Resolution:
## Figure 5.
Implicit representation of extended Petri nets by controled reactions. A controled reaction is composed of the reaction vector R= (r,_{c }f_{r}) r and the associated control function . The arcs of an extended Petri net can be thought of to consist of two sets. (1)
The standard arcs and (2) the control arcs (bidirected arcs and inhibitory arcs).
A reaction vector describes how the marking of the connected places changes upon firing
of a transition. The control function defines the conditions under which firing of
at least one of all transitions with the same reaction vector may occur. The marking
of the places of all four Petri nets shown in panels a) to d) has been choosen such
that all transitions can fire. If there is a token in place A, the transition in a)
can always fire, the transition in b) can only fire if there is at least one token
in place C, while the transition in c) can only fire if there is at least one token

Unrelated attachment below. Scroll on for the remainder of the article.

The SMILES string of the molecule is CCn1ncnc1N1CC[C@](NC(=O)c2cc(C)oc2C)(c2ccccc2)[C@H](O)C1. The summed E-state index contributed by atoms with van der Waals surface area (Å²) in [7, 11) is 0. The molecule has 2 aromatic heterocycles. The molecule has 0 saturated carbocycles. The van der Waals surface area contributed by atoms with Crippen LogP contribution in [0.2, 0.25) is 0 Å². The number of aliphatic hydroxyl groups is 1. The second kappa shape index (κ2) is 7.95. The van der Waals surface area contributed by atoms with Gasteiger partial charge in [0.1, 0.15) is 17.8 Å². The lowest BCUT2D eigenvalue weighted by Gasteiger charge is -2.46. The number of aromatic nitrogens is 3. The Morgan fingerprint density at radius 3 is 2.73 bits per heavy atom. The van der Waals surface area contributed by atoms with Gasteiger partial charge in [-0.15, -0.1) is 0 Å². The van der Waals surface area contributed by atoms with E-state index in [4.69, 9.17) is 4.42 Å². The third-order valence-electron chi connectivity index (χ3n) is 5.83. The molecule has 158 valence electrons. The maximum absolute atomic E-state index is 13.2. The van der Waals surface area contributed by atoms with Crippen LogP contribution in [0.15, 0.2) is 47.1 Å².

in place C and if place D is empty. In the Petri net of panel d), the token has two
options to move from place A to place B. It can move through firing of f_{r}T_{1 }if there is at least one token in place C and at least one token in place D. The alternative
path, firing of T_{2}, requires that there is at least one token in place D while place E must be empty.
In panel d), the reaction vector of the controled reaction represents the set of two transitions R= (r,_{c }f_{r}) T_{1 }and T_{2 }each of which connects the places A and B in the same direction through standard arcs.
Note that if places A in panels a) to d) do not contain any token, none of the transitions
could fire. Symbols: ∧, logic AND; ∨, logic OR; -, logic NOT.
Durzinsky |